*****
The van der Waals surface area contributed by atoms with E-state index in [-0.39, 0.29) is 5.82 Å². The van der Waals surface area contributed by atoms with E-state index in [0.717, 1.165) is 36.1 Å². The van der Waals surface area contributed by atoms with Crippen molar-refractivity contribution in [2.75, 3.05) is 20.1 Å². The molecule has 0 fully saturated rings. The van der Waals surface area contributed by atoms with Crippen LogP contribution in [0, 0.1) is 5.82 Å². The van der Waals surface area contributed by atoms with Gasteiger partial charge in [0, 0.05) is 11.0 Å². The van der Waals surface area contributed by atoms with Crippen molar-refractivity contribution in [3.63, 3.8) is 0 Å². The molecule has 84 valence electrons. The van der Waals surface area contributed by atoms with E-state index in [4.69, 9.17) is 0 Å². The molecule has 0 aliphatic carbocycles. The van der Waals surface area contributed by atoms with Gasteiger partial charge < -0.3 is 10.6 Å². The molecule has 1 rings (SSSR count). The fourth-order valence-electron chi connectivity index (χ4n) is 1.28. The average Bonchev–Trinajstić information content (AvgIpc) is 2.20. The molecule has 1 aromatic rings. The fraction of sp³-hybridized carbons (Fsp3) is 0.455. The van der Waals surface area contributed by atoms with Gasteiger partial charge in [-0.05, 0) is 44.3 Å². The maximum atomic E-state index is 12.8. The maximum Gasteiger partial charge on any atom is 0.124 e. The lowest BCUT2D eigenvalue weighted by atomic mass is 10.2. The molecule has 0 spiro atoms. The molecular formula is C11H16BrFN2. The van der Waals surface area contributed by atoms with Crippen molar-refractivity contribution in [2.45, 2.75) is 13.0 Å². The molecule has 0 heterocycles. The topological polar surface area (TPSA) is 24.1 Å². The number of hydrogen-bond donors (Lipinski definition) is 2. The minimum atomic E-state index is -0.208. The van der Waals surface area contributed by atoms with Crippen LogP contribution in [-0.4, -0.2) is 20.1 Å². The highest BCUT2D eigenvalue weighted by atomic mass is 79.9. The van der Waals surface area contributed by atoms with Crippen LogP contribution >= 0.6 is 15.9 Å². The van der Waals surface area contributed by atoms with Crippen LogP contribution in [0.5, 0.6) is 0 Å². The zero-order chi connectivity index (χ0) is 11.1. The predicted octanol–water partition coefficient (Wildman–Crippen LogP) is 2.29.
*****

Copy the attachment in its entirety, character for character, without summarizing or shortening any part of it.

The van der Waals surface area contributed by atoms with E-state index in [-0.39, 0.29) is 5.82 Å². The van der Waals surface area contributed by atoms with E-state index in [0.717, 1.165) is 36.1 Å². The van der Waals surface area contributed by atoms with Crippen molar-refractivity contribution in [2.75, 3.05) is 20.1 Å². The molecule has 0 fully saturated rings. The van der Waals surface area contributed by atoms with Crippen LogP contribution in [0, 0.1) is 5.82 Å². The van der Waals surface area contributed by atoms with Gasteiger partial charge in [0, 0.05) is 11.0 Å². The van der Waals surface area contributed by atoms with Crippen molar-refractivity contribution in [3.63, 3.8) is 0 Å². The molecule has 84 valence electrons. The van der Waals surface area contributed by atoms with E-state index in [4.69, 9.17) is 0 Å². The molecule has 0 aliphatic carbocycles. The van der Waals surface area contributed by atoms with Gasteiger partial charge < -0.3 is 10.6 Å². The molecule has 1 rings (SSSR count). The fourth-order valence-electron chi connectivity index (χ4n) is 1.28. The average Bonchev–Trinajstić information content (AvgIpc) is 2.20. The molecule has 1 aromatic rings. The fraction of sp³-hybridized carbons (Fsp3) is 0.455. The van der Waals surface area contributed by atoms with Gasteiger partial charge in [-0.05, 0) is 44.3 Å². The maximum atomic E-state index is 12.8. The maximum Gasteiger partial charge on any atom is 0.124 e. The lowest BCUT2D eigenvalue weighted by atomic mass is 10.2. The molecule has 0 spiro atoms. The molecular formula is C11H16BrFN2. The van der Waals surface area contributed by atoms with Crippen molar-refractivity contribution in [2.45, 2.75) is 13.0 Å². The molecule has 0 heterocycles. The topological polar surface area (TPSA) is 24.1 Å². The number of hydrogen-bond donors (Lipinski definition) is 2. The minimum atomic E-state index is -0.208. The van der Waals surface area contributed by atoms with Crippen LogP contribution in [-0.4, -0.2) is 20.1 Å². The highest BCUT2D eigenvalue weighted by atomic mass is 79.9. The van der Waals surface area contributed by atoms with Crippen LogP contribution >= 0.6 is 15.9 Å². The van der Waals surface area contributed by atoms with Crippen LogP contribution in [0.5, 0.6) is 0 Å². The zero-order chi connectivity index (χ0) is 11.1. The predicted octanol–water partition coefficient (Wildman–Crippen LogP) is 2.29.